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Meet Dr Samuel Achilefu, the Nigerian Radiologist Who Made a Breakthrough in Cancer Surgery by Creating High-tech Infrared Goggles

Dr. Samuel Achilefu, professor and Ghief of the optical radiology lab at Washington University School of Medicine, was honored with the 2014 St. Louis Award for his contributions to cancer treatment research.

Born to Nigerian parents during the Biafran War, he helped developed high-tech glasses that help surgeons visualize cancer cells during surgery. He is the 87th recipient of the award, established in 1931 by leading philanthropist David Wohl.

Here are some facts about the scholar…

*Samuel Achilefu, PhD was age five years old when the Biafran civil war forced his family to move to a safer area in Nigeria and start life anew.

*His first sojourn abroad was on a French government scholarship, and postdoctoral training in oxygen transport mechanisms culminating in his PhD in molecular physical and materials chemistry at the University of Nancy, France.

*Achilefu came to St. Louis in 1993 to join the nascent Discovery Research Department at Mallinckrodt Medical Inc. In 2001, he joined Mallinckrodt Institute of Radiology at Washington University.

*He lives with his wife and two teenage children.

* On Jan. 14, the scientist received the St. Louis Award at the Eric P. Newman Education Center. The honor, awarded almost every year since 1932, recognizes area residents whose achievements reflect positively on the community. Achilefu was recognized for leading a team that developed high-tech goggles.

According to Washington University in St. Louis, Achilefu’s ‘cancer goggles’ are designed to make it easier for surgeons to distinguish malignant cells from healthy cells, helping to ensure that no stray tumour cells are left behind during surgery to remove a cancerous tumour. The glasses could reduce the need for additional surgical procedures and the subsequent stress on patients, as well as time and expense. The system uses custom video technology, a head-mounted display and a targeted molecular display that attaches itself to cancer cells, giving them a ‘glow’ when viewed through the eye gear.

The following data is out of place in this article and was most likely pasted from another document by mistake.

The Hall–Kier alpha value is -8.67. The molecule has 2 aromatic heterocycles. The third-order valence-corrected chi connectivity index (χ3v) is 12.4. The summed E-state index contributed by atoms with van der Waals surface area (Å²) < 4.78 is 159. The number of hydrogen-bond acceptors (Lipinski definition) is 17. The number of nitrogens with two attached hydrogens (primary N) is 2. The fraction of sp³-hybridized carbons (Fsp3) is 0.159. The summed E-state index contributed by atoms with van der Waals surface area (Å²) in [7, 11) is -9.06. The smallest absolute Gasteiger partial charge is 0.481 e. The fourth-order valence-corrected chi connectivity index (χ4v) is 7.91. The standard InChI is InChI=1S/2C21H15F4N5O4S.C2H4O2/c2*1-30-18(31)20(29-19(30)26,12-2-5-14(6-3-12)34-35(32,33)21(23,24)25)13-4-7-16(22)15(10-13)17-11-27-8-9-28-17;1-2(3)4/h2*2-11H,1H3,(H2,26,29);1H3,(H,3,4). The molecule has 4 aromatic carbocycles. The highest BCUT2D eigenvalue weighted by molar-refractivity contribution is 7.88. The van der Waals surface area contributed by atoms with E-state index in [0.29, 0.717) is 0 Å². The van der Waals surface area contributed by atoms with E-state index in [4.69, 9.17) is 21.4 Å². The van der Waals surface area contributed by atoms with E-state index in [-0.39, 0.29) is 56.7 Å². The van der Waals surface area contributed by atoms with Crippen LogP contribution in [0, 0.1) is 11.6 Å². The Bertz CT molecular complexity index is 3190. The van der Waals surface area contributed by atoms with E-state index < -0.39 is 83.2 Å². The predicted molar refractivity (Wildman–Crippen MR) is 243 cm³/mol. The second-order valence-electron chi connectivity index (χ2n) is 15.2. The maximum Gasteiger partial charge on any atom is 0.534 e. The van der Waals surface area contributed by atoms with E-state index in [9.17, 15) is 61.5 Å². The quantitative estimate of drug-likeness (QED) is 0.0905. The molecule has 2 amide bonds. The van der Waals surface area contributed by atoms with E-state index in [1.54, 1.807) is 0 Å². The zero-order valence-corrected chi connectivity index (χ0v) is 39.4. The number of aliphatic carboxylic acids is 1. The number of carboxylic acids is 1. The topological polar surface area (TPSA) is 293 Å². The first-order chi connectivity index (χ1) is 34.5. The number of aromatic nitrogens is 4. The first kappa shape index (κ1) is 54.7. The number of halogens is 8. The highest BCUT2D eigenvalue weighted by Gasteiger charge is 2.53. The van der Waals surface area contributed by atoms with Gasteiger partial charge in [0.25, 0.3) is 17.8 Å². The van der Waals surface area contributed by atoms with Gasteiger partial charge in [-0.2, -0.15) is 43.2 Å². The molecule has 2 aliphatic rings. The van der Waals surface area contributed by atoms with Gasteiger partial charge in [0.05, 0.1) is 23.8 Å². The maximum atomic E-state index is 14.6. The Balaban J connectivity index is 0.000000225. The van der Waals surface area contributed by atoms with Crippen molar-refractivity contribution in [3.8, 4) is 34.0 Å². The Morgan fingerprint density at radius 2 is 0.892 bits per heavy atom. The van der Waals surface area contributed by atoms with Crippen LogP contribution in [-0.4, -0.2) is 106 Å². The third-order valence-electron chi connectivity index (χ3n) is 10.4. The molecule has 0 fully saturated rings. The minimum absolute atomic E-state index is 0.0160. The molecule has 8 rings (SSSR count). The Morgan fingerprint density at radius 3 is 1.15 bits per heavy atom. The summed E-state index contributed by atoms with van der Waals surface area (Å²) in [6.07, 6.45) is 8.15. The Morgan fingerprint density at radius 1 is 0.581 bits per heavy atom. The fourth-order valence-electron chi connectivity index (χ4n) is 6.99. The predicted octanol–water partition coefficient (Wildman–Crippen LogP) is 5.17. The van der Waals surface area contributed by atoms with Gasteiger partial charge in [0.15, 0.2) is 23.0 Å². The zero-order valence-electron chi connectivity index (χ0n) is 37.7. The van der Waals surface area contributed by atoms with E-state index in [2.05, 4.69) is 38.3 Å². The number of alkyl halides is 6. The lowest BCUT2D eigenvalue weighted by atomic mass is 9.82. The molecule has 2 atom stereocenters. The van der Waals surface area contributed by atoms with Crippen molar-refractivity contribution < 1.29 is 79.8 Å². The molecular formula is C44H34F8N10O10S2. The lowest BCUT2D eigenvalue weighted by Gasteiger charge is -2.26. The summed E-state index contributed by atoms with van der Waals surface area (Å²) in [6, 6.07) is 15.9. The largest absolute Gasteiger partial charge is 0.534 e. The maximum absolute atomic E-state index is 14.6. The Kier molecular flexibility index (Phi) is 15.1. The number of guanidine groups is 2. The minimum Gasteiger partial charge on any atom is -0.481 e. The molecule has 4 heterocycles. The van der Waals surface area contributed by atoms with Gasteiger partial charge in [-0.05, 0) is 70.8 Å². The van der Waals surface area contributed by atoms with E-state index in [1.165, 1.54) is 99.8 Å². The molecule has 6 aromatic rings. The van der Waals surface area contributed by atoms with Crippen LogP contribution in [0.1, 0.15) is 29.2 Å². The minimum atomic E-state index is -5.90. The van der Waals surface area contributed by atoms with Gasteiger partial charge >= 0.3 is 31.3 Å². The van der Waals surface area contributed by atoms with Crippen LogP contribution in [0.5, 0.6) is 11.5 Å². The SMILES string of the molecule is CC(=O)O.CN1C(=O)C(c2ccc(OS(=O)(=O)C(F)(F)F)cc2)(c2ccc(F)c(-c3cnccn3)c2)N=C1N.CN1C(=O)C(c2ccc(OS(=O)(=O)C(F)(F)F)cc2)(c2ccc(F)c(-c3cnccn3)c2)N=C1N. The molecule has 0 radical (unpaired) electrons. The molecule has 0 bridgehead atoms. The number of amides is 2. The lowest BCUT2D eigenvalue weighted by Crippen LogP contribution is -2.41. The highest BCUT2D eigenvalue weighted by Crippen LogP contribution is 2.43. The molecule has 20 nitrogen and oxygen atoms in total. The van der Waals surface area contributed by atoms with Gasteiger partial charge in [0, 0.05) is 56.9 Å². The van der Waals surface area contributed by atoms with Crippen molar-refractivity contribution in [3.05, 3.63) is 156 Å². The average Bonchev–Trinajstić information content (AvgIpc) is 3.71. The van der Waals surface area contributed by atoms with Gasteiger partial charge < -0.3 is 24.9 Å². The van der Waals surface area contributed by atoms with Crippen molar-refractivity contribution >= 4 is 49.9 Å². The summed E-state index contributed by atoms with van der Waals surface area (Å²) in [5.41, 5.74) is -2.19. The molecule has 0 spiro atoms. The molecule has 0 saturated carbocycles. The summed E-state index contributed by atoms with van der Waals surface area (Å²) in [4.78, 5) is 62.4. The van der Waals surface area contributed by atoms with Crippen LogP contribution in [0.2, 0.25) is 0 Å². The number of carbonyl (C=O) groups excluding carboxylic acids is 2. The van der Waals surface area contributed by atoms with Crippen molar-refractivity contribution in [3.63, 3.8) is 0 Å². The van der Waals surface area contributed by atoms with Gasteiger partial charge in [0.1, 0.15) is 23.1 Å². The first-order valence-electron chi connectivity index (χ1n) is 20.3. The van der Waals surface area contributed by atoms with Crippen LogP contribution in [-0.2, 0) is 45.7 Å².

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Achilefu, who is 53, in his acceptance speech said: “They basically have to operate in the dark”.

“I thought, what if we create something that let’s you see things that aren’t available to the ordinary human eye.”

Our efforts start with two words: ‘What if? These words may sound simple, but they embody the belief that each person has the potential to make a difference, if only he or she can take the time to understand the problem.”

Before surgery, imaging tests involving big, high-tech machines can create detailed pictures of a person’s cancer, Achilefu said: “but when a patient is in the operating room, it’s like walking in the dark.”

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Dr Achilefu demonstrating the use of the eyewear. Photo: BBC

“A limitation of surgery is that it’s not always clear to the naked eye the distinction between normal tissue and cancerous tissue,” Ryan Fields, MD, an assistant professor of surgery who has used the goggles with melanoma patients at Siteman Cancer Center, said last year. “With the glasses developed by Dr. Achilefu, we can better identify the tissue that must be removed.”

After receiving a PhD in molecular physical and materials chemistry at the University of Nancy, France, where he attended on a French government scholarship, and postdoctoral training in oxygen transport mechanisms, Achilefu moved to St. Louis, US in 1993 to join the nascent Discovery Research Department at Mallinckrodt Medical Inc. Currently, he serves as a Washington University School of Medicine Professor of Medicine.

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